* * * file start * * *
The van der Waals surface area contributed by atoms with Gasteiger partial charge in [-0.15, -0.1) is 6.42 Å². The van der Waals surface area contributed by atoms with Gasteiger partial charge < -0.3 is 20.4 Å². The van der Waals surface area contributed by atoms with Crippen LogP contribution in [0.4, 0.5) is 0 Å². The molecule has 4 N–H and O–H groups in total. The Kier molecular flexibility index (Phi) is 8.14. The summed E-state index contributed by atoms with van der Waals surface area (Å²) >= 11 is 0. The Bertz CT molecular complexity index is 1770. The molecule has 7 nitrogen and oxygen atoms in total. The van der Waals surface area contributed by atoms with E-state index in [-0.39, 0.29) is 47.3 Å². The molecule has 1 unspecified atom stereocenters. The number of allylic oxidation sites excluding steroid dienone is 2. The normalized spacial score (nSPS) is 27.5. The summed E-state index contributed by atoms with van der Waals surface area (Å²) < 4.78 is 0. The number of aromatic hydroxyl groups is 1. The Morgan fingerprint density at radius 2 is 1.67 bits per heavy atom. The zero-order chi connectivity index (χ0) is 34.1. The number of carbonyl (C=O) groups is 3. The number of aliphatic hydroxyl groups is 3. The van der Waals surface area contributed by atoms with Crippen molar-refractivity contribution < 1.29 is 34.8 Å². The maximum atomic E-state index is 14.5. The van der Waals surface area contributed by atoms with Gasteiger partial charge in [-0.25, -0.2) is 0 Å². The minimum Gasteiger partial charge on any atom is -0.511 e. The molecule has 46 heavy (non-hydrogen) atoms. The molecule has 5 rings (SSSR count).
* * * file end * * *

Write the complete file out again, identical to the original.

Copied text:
The van der Waals surface area contributed by atoms with Gasteiger partial charge in [-0.15, -0.1) is 6.42 Å². The van der Waals surface area contributed by atoms with Gasteiger partial charge < -0.3 is 20.4 Å². The van der Waals surface area contributed by atoms with Crippen LogP contribution in [0.4, 0.5) is 0 Å². The molecule has 4 N–H and O–H groups in total. The Kier molecular flexibility index (Phi) is 8.14. The summed E-state index contributed by atoms with van der Waals surface area (Å²) >= 11 is 0. The Bertz CT molecular complexity index is 1770. The molecule has 7 nitrogen and oxygen atoms in total. The van der Waals surface area contributed by atoms with E-state index in [-0.39, 0.29) is 47.3 Å². The molecule has 1 unspecified atom stereocenters. The number of allylic oxidation sites excluding steroid dienone is 2. The normalized spacial score (nSPS) is 27.5. The summed E-state index contributed by atoms with van der Waals surface area (Å²) < 4.78 is 0. The number of aromatic hydroxyl groups is 1. The Morgan fingerprint density at radius 2 is 1.67 bits per heavy atom. The zero-order chi connectivity index (χ0) is 34.1. The number of carbonyl (C=O) groups is 3. The number of aliphatic hydroxyl groups is 3. The van der Waals surface area contributed by atoms with Crippen molar-refractivity contribution < 1.29 is 34.8 Å². The maximum atomic E-state index is 14.5. The van der Waals surface area contributed by atoms with Gasteiger partial charge in [-0.25, -0.2) is 0 Å². The minimum Gasteiger partial charge on any atom is -0.511 e. The molecule has 46 heavy (non-hydrogen) atoms. The molecule has 5 rings (SSSR count).